Let’s face it. Some things are difficult if not impossible to love. Take snakes for instance. Have you ever had anyone, even a genuine snake handler, tell you that they love the slithery things. In fact, most people will shiver just at the mention of one. Many ordinarily peaceful travelers in the country will stop their car and hunt a stick to terminate any serpentine creature that might be innocently trying to get to the other side of the road.
Then there are eels. Have you ever caught one of the slimy things while fishing? They twist and turn and tangle your line to no end. Every time you try to get a grip on the slick wiggler, he just slips between your fingers and tangles the line some more. We were fishing one night up on the Oconee River in Laurens County when one of the group caught what he thought was a giant catfish. He wrestled with the thing for several minutes in the strong river current before finally landing it. It turned out to be one of the biggest river eels I have ever seen. It was remarkable at the adjectives that the anxious fisherman used to describe that eel. Truly, none of those descriptive terms were spoken in the spirit of love and admiration.
What about cockroaches? Have you ever opened a cabinet door and see one of them scamper across your freshly washed dishes? What did you say? You probably had some gross remarks for these scroungy little creatures that infest the place at times when you fail to put out the roach tablets.
My sister has a phobia of anything that creeps, crawls or hops. One night we were sitting in their living room watching some home movies. I knew about her fear of such creatures. Just to tease her a little, I had in my pocket a small rubber spider. While sitting on the floor in front of her in the dim light, I eased the rubber spider from my pocket and carefully laid it on her knee. Her reaction was instantaneous. I tried to duck the blow but it was too late. She caught me beside the head with a right hook and I saw all the stars in the universe without having to get into the astronaut program.
When I was a high school sophomore, we had a biology teacher who collected every kind of creepy crawly creature he could find and imprisoned them in appropriate containers about the classroom. His purpose for such behavior was to teach his students about the animal kingdom. He never once expected that there would be a lesson in store that he hadn’t planned.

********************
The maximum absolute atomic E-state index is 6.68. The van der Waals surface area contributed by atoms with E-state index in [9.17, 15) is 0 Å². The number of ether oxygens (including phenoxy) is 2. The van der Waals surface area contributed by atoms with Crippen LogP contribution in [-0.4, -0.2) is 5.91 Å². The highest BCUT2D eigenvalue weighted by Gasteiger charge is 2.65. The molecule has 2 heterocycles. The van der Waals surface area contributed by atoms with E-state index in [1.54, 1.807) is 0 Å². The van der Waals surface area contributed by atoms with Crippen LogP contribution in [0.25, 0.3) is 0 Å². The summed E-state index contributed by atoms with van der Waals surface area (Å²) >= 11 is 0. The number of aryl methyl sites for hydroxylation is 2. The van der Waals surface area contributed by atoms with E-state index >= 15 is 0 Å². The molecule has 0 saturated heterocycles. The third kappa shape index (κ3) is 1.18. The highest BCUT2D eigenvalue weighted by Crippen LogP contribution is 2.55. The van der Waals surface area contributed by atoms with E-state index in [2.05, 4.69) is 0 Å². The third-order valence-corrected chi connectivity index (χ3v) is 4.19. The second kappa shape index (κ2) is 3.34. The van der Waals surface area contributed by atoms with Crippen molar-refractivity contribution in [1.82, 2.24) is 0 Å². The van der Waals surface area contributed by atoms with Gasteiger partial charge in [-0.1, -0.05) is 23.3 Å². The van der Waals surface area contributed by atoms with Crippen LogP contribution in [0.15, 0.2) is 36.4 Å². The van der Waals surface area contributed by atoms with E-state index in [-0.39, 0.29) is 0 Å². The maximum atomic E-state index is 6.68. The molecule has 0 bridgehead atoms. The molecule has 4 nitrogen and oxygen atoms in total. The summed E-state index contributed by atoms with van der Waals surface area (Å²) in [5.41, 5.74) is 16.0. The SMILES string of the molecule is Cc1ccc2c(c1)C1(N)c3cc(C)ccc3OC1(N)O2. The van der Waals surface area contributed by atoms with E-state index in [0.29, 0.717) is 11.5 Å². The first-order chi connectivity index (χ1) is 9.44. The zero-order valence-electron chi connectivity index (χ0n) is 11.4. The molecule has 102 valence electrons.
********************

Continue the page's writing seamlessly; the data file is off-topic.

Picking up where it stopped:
One the day in question, as was the custom we lined up outside to come go to our biology class; it was the first class after lunch, and as was our tradition in those days, the girls always went first. As the line filed into the classroom, we heard a loud screech followed by some bumping and scraping noises. Just as the last of the boys were reaching the classroom door, a young lass whipped past us with a wild look on her face. Her hair was tousled badly, and her dress streamed behind her as she headed down the hall in a run. Quickly, there were others who followed. We were aghast. We didn’t know what in the world was taking place. In a minute it became apparent what the chaos was about. Some above-the-average student had slipped into the classroom during the lunch hour and freed the caged animals. We spent the entire hour running down the fauna that had fled to every crack and crevice including the female Homo sapiens.
What about wasps? Have you ever know anyone who developed a real loving relationship with a family of these stingers? I remember the day down on the farm that my brother went to the corn crib to get some sacks to gather vegetables in. He had been inside for a few minutes when we who were standing on the outside heard a terrible commotion. Just as we turned to see what the matter was, we saw big brother looking wild-eyed and bolting for the barn entrance. He cleared the big barn door with a broad jump that would have won him a place on the Olympic team and hit the ground running. He had back into a nest of guinea wasps.
Well, in spite of the admonitions to love all creation, there are those things that make it very difficult, but we can keep on trying. Next time the gnats and mosquitoes come out, say to them “I love you” seven times before you swat. It may work.